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This article is part of the supplement: IUFRO Tree Biotechnology Conference 2011: From Genomes to Integration and Delivery

Open Access Invited speaker presentation

How sweet it is – making the most of carbohydrate metabolism

Shawn Mansfield

Author Affiliations

Department of Wood Science, University of British Columbia, Vancouver, Canada

BMC Proceedings 2011, 5(Suppl 7):I16  doi:10.1186/1753-6561-5-S7-I16

The electronic version of this article is the complete one and can be found online at: http://www.biomedcentral.com/1753-6561/5/S7/I16


Published:13 September 2011

© 2011 Mansfield; licensee BioMed Central Ltd.

This is an open access article distributed under the terms of the Creative Commons Attribution License (http://creativecommons.org/licenses/by/2.0), which permits unrestricted use, distribution, and reproduction in any medium, provided the original work is properly cited.

Invited speaker presentation

Like all plants, trees constantly monitor endogenous and environmental cues, and use this information to make adjustments in resource allocation, both to maximize resource acquisition and to minimize exposure to deleterious phenomena. To accomplish this, trees possess mechanisms that integrate and interpret the information provided by internal and environmental signals. Ultimately, these phenomena are controlled at the level of gene expression, which consequently translates into the accumulation of a variety of soluble metabolites, including carbohydrates. Trees are relatively “plastic” in their ability to allocate resources, and such plasticity has an adaptive significance in that it allows trees to (i) match resource allocation with resource acquisition, (ii) acquire new resources more effectively, and in some instances (iii) avoid adverse conditions. The inherent plasticity in resource acquisition can have a profound effect not only on the development and physiology of trees, but also on the industrial harvesting and utilization of the terminal lignocellulosic resource.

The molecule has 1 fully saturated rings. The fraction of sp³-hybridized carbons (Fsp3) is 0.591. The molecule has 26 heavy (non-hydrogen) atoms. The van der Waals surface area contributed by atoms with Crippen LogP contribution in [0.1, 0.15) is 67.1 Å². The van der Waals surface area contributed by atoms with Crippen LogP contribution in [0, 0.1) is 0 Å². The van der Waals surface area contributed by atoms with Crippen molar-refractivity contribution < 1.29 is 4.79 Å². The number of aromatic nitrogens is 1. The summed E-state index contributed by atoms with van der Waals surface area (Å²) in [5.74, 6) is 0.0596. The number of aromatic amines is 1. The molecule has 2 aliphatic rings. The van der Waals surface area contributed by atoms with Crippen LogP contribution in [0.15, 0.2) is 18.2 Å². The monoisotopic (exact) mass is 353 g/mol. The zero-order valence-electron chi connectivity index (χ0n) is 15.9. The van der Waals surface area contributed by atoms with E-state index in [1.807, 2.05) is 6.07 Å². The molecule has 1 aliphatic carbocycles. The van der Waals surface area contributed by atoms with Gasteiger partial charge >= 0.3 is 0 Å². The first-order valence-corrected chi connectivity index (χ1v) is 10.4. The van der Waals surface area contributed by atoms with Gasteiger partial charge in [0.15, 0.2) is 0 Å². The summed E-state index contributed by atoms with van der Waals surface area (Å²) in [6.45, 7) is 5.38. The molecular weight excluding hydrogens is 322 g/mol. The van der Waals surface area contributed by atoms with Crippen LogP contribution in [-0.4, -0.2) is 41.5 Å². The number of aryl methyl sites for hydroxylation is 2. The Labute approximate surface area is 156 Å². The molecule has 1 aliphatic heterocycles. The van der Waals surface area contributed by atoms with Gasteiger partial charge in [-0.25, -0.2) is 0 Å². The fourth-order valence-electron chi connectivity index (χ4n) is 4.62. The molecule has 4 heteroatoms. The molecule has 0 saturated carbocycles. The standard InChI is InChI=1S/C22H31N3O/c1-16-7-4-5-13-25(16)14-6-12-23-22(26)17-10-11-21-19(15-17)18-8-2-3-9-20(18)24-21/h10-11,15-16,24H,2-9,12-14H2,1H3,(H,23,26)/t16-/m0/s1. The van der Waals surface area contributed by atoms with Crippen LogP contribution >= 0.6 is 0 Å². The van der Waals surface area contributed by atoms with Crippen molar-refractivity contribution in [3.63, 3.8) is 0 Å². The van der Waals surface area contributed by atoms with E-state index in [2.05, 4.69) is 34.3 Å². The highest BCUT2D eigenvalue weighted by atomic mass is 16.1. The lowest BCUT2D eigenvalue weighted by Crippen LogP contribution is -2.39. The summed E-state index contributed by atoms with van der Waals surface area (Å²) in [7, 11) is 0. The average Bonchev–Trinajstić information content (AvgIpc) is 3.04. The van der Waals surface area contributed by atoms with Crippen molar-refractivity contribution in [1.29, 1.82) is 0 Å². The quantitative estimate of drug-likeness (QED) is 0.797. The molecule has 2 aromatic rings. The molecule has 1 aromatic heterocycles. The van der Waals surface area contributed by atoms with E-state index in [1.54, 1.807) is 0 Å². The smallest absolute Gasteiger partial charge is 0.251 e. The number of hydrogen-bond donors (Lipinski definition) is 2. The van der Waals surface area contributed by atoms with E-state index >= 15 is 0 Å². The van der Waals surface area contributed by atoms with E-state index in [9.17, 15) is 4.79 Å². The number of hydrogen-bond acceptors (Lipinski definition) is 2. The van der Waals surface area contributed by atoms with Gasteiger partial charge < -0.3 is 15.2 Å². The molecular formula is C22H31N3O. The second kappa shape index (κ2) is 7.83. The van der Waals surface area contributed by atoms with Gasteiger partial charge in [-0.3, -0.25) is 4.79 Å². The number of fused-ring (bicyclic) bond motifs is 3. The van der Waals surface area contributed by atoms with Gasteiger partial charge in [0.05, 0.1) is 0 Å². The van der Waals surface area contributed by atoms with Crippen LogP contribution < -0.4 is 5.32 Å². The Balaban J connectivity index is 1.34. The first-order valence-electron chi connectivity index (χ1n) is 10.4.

Photosynthetic carbon capture by trees represents a major sink for atmospheric CO2, ultimately terminating in the synthesis of a secondary plant cell wall – a complex matrix of polysaccharides intricately linked to lignin. Therefore, engineering plant where resource allocation is directed to vegetative biomass and fibre properties should have an effect on the plant cell wall traits. As such we have targeted the biosynthetic processes governing sucrose metabolism by mis-regulation of key enzymes associated with the catabolism and anabolism of sucrose in attempts cellulose production – both quantity and quality. This paper will discuss the results of these efforts, and illustrate the altered performance of such plants for industrial use.